Using the findings

During the period from April 2010 till March 2011 we shared the study findings with stakeholders at State, Local Government Authority and community levels. We designed a score card showing values of key indicators for each Local Government Authority with the state average value for comparison. A video docudrama portrayed key messages based on the findings. We conducted workshops, small group and individual meetings with ministries, departments and non-government organisations at state and Local Government Authority level to share the findings and plan actions to increase the use and quality of ANC services. The meetings were timed to allow proposed actions to be included in the budget allocations for 2010-2012.

Field teams conducted structured discussions around the docudrama with community leaders and groups of men and women in order to generate local solutions. The state Ministry of Health in Cross River and the state Primary Health Care Development Agency in Bauchi, with support from the state Ministry of Health, used the evidence to implement a model intervention of pregnancy surveillance in three randomly selected focus Local Government Authorities [35] in each state to improve women's access to ANC. Under this intervention trained female and male health workers and community activists periodically visit all the households in a defined catchment area assigned to them. They use structured evidence based guides to interact with pregnant women, their spouses, and family members to generate an enabling environment for improving care for pregnant women and their access to ANC. They aim to visit each pregnant woman at least four times during the pregnancy.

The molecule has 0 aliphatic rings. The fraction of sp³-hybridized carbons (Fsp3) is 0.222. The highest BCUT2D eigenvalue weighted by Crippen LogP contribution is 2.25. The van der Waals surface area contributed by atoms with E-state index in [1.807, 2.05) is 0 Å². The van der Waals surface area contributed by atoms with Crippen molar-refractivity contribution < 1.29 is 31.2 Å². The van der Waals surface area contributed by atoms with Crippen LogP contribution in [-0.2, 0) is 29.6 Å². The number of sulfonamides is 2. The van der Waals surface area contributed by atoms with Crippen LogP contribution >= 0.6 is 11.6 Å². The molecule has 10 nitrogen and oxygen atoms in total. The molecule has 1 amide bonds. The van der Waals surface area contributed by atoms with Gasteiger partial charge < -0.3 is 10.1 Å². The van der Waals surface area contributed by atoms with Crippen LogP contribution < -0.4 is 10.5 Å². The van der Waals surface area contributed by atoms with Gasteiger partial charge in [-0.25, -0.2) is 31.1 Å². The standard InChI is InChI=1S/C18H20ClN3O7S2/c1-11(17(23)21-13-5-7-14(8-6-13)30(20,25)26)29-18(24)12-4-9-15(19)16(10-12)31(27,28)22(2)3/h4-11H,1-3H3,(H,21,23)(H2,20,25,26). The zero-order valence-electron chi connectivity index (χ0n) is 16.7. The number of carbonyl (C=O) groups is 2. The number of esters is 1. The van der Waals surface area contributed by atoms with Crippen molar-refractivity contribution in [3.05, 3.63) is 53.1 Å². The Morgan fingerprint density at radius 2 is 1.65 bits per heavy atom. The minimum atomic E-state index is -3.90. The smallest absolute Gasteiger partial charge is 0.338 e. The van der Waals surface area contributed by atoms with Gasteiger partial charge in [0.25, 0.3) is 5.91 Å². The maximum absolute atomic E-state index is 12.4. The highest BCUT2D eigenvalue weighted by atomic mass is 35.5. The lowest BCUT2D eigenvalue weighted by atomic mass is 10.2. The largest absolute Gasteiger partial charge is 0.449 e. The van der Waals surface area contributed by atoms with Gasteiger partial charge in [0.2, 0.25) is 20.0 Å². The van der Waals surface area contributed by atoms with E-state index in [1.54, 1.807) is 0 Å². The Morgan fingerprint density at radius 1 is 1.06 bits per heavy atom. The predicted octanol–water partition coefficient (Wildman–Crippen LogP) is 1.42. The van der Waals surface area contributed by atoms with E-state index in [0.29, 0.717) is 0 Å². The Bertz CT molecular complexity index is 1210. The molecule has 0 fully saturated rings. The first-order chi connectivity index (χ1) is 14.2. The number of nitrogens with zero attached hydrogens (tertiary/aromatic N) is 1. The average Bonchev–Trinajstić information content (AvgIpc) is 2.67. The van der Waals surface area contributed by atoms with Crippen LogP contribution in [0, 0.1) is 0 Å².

Ethics

The Ministry of Health in each state gave formal ethical approval for the study. The trained field teams sought consent for the survey from leaders in each sample community. In each household the interviewers sought verbal consent from the household head, and from each individual respondent. Interviewers did not record any names or personal identity information and were trained not to proceed with any interview unless they could do so without being overheard.

Results

Figure 1 shows the sample study population in the two states. About one fifth (22% - 4148/18897) of eligible women (aged 15-49 years) in Cross River were not available in the visited households, mostly because they were out at work. Women more often work outside the household in Cross River than in Bauchi. A higher proportion of interviewed women in Bauchi than in Cross River reported a pregnancy during the last three years.